You Credit Score: How's Your FICO?
Since we live in an automated society, it should come as no surprise that your ability to repay your mortgage loan comes down to a single number.
Credit reporting agencies use your history of paying loans in order to build this score.
All three major credit reporting agencies (Equifax, Experian and TransUnion) use a slightly different system to arrive at a credit score. The original FICO model was developed by Fair Isaac and Company.
Experian uses this model and calls its score FICO. Equifax's model, based on FICO, is called BEACON, while TransUnion, which also uses a slightly modified FICO, calls its score EMPIRICA. While the formulas vary, all of the agencies use the following to calculate your credit score:
- Credit History - How many years have you had credit?
- History of Payments - Do you have any payments later than 30 days?
- Credit Card Balances - How many accounts do you have, and how much do you owe?
- Credit Inquiries - How many times have lenders pulled your credit report for the purpose of lending you money?
These factors are weighted a little bit differently depending on the formula being used. The result is one number. Credit scores can be as low as 300 and as high as 800. Higher scores are better. Most home buyers probably find their credit scores falling between 620 and 800.
Your score greatly affects your interest rate
FICO scores affect more than your ability to get a loan. They also affect your interest rate. Lenders give lower interest rates to individuals with higher scores.
Raising your FICO score
What can you do to improve your FICO score? Unfortunately, not much. Some companies promise quick fixes, but they can't do anything different than what you can do — for free. (Of course you must remove incorrect data on your credit report.)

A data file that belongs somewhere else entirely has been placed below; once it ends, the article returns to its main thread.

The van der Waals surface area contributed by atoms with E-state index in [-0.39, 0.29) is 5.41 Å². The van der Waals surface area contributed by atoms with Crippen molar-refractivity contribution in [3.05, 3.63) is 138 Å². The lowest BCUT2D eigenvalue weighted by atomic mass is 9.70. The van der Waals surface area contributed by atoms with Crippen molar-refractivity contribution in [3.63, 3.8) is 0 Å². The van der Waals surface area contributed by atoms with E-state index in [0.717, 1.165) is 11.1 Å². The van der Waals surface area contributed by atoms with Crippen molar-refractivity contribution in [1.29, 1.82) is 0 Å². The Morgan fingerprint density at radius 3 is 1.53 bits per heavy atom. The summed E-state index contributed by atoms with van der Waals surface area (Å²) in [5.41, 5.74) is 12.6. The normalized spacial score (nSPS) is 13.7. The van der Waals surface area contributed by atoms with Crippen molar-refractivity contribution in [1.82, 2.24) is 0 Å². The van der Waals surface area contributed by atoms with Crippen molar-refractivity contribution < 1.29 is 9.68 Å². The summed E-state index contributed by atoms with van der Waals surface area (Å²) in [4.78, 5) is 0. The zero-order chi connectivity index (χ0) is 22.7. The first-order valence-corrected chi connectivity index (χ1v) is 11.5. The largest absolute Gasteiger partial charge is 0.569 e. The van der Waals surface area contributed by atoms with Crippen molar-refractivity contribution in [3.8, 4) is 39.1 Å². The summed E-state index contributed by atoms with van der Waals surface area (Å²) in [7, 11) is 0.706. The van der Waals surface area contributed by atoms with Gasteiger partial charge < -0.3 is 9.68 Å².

Know your FICO score
Before you can improve your score, you have to obtain your score and make certain that the reports from each reporting agency are correct. Fair Isaac, the corporation that invented the original FICO score, offers scores on its website: myFICO.com. It's inexpensive, fast, and easy to get your credit score along with reports from all three credit reporting agencies. Also available are information and online tools that can help you analyze what actions might have the greatest impact on your FICO score.
You can get a federally-mandated free credit report once a year from the three major agencies at AnnualCreditReport.com. You won't get a free credit score from AnnualCreditReport.com, but getting one is fast and inexpensive.
Armed with this info, you'll be a more informed consumer and you'll be better positioned to obtain the most favorable mortgage.
Curious about your credit score? Give us a call: 504-866-5626.